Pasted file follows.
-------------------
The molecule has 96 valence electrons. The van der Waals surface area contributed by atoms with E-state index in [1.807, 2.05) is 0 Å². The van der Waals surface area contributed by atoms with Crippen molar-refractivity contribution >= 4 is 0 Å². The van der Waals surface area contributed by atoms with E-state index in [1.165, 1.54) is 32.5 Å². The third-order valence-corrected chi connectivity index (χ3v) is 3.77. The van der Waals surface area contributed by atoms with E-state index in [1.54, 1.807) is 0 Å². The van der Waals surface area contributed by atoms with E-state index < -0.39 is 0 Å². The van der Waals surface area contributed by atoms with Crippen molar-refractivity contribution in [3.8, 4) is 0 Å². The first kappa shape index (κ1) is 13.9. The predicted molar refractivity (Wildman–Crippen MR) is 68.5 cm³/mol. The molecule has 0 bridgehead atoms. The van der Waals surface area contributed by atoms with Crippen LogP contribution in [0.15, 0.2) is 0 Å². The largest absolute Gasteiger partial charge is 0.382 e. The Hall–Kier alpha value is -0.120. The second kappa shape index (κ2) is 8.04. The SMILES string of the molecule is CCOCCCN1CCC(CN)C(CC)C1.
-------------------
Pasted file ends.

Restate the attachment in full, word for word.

The molecule has 96 valence electrons. The van der Waals surface area contributed by atoms with E-state index in [1.807, 2.05) is 0 Å². The van der Waals surface area contributed by atoms with Crippen molar-refractivity contribution >= 4 is 0 Å². The van der Waals surface area contributed by atoms with E-state index in [1.165, 1.54) is 32.5 Å². The third-order valence-corrected chi connectivity index (χ3v) is 3.77. The van der Waals surface area contributed by atoms with E-state index in [1.54, 1.807) is 0 Å². The van der Waals surface area contributed by atoms with E-state index < -0.39 is 0 Å². The van der Waals surface area contributed by atoms with Crippen molar-refractivity contribution in [3.8, 4) is 0 Å². The first kappa shape index (κ1) is 13.9. The predicted molar refractivity (Wildman–Crippen MR) is 68.5 cm³/mol. The molecule has 0 bridgehead atoms. The van der Waals surface area contributed by atoms with Crippen LogP contribution in [0.15, 0.2) is 0 Å². The largest absolute Gasteiger partial charge is 0.382 e. The Hall–Kier alpha value is -0.120. The second kappa shape index (κ2) is 8.04. The SMILES string of the molecule is CCOCCCN1CCC(CN)C(CC)C1.